Eddie Bracken

Eddie Bracken

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Hail The Conquering Hero Review


OK
There's not a great deal of subtlety to Preston Sturges' genial 1944 comedy Hail the Conquering Hero, but when one is dealing with a political satire about a soldier returning home during wartime -- in a film shot and released during a world war when the movie business was heavily pressured toward the patriotic -- one should just be happy that such a non-formulaic film was made at all.

The guileless Eddie Bracken plays a returning soldier with the overbearingly heroic name of Woodrow Lafayette Pershing Truesmith, the legacy of a Marine father who died during World War I. The film's opening finds Truesmith drowning his sorrows in a gin joint, not looking forward to going home and letting his mother (who keeps a veritable shrine to her dead heroic husband) find out that contrary to all his invented stories of valor, he never served at all, and in fact was discharged from the army due to a hilariously bad case of hay fever. He hooks up with a passel of Marines (Guadalcanal vets), who, in the true nature of this period's films, all seem to hail from the same Brooklyn neighborhood. Having already lost all their money at the start of a multi-day furlough, and seeing in fellow Marine Truesmith a good-hearted sucker with a deep and guilty wallet, they all pile onto the train home with him, all the better to give the kid a proper homecoming.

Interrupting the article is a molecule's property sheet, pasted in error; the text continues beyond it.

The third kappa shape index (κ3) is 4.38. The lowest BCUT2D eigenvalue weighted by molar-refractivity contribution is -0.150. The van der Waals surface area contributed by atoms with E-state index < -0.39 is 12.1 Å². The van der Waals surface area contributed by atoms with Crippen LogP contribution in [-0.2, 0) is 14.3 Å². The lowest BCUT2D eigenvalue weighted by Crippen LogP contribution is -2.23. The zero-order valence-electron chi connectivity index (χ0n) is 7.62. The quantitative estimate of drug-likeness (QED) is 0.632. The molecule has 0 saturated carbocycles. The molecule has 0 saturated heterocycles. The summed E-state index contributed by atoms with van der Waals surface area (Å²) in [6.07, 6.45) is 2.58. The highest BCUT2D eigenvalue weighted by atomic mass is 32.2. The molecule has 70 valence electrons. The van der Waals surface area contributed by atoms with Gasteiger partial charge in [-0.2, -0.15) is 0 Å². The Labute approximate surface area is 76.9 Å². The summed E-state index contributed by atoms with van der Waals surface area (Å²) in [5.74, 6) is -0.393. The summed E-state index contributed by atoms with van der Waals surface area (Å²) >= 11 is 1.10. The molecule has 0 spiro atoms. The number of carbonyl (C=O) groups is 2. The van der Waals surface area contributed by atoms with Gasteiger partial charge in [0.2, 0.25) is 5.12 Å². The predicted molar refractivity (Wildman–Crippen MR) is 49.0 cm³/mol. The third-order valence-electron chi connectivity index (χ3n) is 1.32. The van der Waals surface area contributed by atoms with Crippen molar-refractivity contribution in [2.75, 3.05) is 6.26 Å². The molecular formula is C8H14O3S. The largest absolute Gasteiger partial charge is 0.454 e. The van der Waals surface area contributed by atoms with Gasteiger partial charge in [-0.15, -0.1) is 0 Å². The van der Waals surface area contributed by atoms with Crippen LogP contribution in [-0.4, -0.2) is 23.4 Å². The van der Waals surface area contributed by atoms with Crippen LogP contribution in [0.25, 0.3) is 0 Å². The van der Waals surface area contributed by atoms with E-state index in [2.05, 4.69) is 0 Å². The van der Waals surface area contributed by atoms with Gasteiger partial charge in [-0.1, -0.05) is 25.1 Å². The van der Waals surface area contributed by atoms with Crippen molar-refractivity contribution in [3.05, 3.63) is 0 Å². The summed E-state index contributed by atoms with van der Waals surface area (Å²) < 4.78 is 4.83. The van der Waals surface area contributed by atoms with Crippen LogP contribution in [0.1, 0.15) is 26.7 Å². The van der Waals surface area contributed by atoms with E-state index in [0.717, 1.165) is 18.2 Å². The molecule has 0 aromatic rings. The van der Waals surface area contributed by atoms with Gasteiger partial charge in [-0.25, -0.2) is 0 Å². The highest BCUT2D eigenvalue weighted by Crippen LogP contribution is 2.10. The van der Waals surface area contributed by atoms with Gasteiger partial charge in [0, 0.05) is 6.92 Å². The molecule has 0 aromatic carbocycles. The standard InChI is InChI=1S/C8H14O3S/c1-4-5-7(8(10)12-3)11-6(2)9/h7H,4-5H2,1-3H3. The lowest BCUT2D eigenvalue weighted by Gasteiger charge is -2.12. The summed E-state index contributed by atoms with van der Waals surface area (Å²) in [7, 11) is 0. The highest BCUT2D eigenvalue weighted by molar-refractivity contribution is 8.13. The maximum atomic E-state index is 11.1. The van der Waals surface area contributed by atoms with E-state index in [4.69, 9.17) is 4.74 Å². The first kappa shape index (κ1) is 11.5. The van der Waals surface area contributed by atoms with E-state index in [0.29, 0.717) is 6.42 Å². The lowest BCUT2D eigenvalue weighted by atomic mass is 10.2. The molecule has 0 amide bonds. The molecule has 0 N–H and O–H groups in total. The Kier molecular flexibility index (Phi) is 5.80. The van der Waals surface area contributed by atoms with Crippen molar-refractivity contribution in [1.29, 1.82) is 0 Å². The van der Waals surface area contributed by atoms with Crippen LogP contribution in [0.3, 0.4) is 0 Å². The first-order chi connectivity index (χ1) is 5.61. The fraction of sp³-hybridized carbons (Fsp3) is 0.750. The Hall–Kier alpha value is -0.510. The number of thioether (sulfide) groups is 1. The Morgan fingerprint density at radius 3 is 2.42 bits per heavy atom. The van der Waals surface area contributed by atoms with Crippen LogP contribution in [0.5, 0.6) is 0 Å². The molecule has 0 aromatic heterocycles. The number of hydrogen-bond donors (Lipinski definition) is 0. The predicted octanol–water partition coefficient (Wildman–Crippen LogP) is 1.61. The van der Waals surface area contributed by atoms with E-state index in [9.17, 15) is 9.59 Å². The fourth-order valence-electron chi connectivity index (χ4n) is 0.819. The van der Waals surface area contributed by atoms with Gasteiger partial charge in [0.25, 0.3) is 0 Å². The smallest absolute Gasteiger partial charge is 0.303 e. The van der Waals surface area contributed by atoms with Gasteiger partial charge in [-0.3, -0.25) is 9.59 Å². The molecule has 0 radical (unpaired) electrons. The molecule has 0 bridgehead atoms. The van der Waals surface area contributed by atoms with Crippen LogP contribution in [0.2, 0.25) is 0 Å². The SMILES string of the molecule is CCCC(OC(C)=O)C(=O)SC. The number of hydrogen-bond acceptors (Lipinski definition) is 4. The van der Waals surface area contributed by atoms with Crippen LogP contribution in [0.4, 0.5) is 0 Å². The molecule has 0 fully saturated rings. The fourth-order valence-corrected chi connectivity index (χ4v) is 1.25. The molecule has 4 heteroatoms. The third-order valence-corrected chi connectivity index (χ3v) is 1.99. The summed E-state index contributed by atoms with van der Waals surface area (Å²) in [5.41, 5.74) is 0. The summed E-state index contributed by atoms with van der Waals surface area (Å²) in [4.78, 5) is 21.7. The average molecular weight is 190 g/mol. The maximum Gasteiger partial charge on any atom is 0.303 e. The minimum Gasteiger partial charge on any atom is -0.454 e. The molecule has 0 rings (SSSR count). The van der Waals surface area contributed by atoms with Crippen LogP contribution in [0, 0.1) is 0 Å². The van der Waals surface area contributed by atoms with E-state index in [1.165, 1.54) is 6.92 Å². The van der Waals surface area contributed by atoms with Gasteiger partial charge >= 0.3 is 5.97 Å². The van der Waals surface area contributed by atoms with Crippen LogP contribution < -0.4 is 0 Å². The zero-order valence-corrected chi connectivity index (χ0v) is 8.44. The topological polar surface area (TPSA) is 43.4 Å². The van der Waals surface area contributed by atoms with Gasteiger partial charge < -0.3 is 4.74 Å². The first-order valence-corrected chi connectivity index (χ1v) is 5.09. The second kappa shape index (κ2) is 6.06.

Continue reading: Hail The Conquering Hero Review

National Lampoon's Vacation Review


Extraordinary
OK, when's the last time you saw National Lampoon's Vacation? No, I mean the real Vacation -- the one after with all the profanity and nudity in it? Thought so.

To re-experience Vacation properly (or experience it for the first time) run, don't walk, to get the DVD of the film, a comedy that's every bit as enjoyable today as it was 20 years ago. (Yes, it's been that long.)

Continue reading: National Lampoon's Vacation Review

Hail The Conquering Hero Review


Excellent
Preston Sturges' blatant allegory about a man (Bracken) who returns from WWII boot camp after a hay fever attack but inadvertently passes himself off as a war hero and ends up in a race for his local mayoral seat is as apt as any political movie ever made. Too bad Sturges uses the one-note "mistaken identity" joke a bit too much, making the whole production a bit too obvious. But overall this 1944 comedy is vintage screwball with a touch of sophistication. Bracken is great, but Ella Raines as the girl he left behind steals the show.
Eddie Bracken

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